Of the 11 counts, several went to the core of the conflict between Johnson and Congress. The House charged Johnson with illegally removing the secretary of war from office and for violating several Reconstruction Acts. The House also accused the president of hurling slanderous “inflammatory and scandalous harangues” against Congressional members. On February 24, the House passed all 11 articles of impeachment and the process moved into a Senate trial.

May 16 2013

Are We Really the Reality Based Community? We Don’t Act Like It.

This is not directed at the reality based The Stars Hollow Gazette community.

And by “we” I don’t mean me or I, because I make a good effort to at least try. I’m talking about blogs like Daily Kos. I had always assumed, because of the many insightful writers on the site and on the front page that was the case. However, we are starting to see some of what we see with corporate control of all airwaves in how site moderation is run.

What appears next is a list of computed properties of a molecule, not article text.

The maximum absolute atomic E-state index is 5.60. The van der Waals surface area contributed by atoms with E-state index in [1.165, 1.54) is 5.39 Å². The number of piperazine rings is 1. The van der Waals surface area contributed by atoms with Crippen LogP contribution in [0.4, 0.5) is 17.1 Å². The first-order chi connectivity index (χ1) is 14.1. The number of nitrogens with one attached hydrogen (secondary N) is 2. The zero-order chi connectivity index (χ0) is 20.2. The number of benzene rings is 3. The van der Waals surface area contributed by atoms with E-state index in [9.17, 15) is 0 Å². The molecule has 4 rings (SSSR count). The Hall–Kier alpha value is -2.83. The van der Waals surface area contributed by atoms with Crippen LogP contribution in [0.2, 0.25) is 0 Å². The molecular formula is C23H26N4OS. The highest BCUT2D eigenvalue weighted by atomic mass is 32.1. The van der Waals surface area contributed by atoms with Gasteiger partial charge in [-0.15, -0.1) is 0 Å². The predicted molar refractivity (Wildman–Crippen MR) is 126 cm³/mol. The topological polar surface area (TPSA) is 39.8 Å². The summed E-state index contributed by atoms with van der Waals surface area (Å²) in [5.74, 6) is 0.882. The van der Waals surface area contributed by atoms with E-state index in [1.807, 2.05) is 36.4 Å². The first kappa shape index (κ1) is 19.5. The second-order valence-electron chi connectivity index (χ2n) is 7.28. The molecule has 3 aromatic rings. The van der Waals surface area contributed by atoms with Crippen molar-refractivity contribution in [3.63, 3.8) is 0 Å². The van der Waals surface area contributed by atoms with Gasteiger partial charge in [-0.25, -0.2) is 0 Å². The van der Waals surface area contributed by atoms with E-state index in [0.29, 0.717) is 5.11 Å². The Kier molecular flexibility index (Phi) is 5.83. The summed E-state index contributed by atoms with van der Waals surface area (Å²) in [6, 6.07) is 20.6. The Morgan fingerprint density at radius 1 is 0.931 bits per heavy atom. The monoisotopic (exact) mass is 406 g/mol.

For instance, whether on Fox News, CNN or MSNBC there is always a fake debate when it comes to climate change which is undeniably happening since we have hit 400 ppm of CO2 in our atmosphere for the first time in 3 million years. When this spectacle that pretends to be a live debate on TV happens, there are always two guys picked by the network to come on TV to debate the issue; one a NASA scientist like say James Hansen and one fringe dwelling Koch funded climate changed denier to debate as if there is something to debate as if both sides have an equal argument to make. WRONG. The science is in.